Keeping Your Bones Strong as You Age


Today’s “Ask the Nutrition Consultant” question comes from Chrissy!

Q: I’m in my 40’s and I want to keep my bones strong as I age. I wanted to start taking a calcium supplement but my mother told me that calcium supplements can increase the risk of atherosclerosis and heart attacks. Is this true? What can I do to keep my bones strong as I age so I don’t get osteoporosis?

A: These are great questions Chrissy! The benefits of calcium in protecting against osteoporosis have been known for years, and unfortunately it has led to many women taking large doses of calcium alone. Vitamins and minerals work together synergistically and antagonistically in our body. Problems can occur when we do not provide out bodies with optimal and balanced levels of all vitamins and minerals. We need adequate levels of vitamin D3, vitamin K2, and magnesium in order to shuttle calcium into our bones and not into our soft tissues. 

Vitamin D3 is important because it increases our ability to absorb calcium in our digestive tract. We also we need optimal levels of vitamin K2 to to ensure that the calcium goes into our bones and teeth and NOT into our arteries (atherosclerosis) or kidneys (kidney stones). Magnesium is important because it is a calcium channel blocker. If we have low levels of magnesium (as many people following a Standard American Diet do) we can have a buildup of calcium salts in our soft tissues known as calcifications. These calcifications or plaques cause hardening of the arteries and can lead to heart attacks and strokes. 

I always recommend focusing on whole food sources as a way to get the nutrients we need for optimal health. If adequate levels cannot be obtained from food then supplementation may be necessary. I would never recommend anyone take a calcium supplement without getting adequate vitamin D3, K2 or magnesium (from dietary sources or supplementation). 

Major Food Sources of Calcium: yogurt; cheese; some leafy vegetables (e.g., collards, kale, mustard greens, turnip greens, parsley, bok choy); cauliflower and broccoli; Brussels sprouts; rutabaga; tofu (if made with calcium sulfate); canned sardines, salmon, anchovies (with bones); almonds; sesame seeds; oysters; soft shell crab; mineral-rich stocks made with bones.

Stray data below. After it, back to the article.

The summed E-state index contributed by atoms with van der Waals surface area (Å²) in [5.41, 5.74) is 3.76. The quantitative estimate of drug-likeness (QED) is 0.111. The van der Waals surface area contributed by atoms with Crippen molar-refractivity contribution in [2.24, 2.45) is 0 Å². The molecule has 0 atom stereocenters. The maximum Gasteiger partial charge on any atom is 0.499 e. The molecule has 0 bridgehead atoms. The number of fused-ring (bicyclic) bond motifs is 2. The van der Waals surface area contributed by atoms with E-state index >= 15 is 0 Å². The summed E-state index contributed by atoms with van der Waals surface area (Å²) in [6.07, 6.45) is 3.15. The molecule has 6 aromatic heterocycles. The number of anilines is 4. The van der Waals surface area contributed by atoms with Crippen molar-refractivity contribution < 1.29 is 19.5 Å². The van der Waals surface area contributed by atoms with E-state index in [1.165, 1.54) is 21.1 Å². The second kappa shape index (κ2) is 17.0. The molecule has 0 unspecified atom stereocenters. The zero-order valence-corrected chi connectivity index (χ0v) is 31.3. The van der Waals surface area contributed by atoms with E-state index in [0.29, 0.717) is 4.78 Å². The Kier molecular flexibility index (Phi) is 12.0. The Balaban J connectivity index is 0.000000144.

Major Food Sources of Vitamin D3: Eggs; fatty fish and fish or cod liver oil; sunlight (activation of 7-dehydrocholesterol in the skin). 

Major Food Sources of Magnesium: Green vegetables, (e.g., spinach and chard); magnesium is part of chlorophyll, the green pigment in plants. Whole grains; seeds (pumpkin, sesame, sunflower); nuts (almonds, hazelnuts, cashews); legumes; herbs (parsley, basil); dark chocolate (>60% cacao).

Major Food Sources of Vitamin K2: Grass-fed/pasture raised animals; liver (from grass-fed animals); dairy (esp. butter, ghee, cheese from grass-fed animals); eggs (must be fed grass/pasture); natto (fermented soybean). 

Some other important things you can do to keep your bones strong and prevent osteoporosis include:

  • Decrease caffeine and alcohol consumption: Caffeine increases the excretion of calcium and magnesium through the urine. Alcohol can decrease the absorption of calcium via the intestines, affect vitamin D metabolism, and is a diuretic. 
  • Avoid NSAIDS of COX 2 blockers: both are shown to inhibit repair of bone.
  • Perform weight bearing exercise to increase bone strength: Activities that put stress on bones stimulate extra deposits of calcium and bone building. Activities such as walking, dancing, high- and low-impact aerobics, hiking, jogging, jumping rope, stair climbing, tennis, and lifting weights are all great. 


Vitamin and Mineral Interactions: The Complex Relationship of Essential Nutrients

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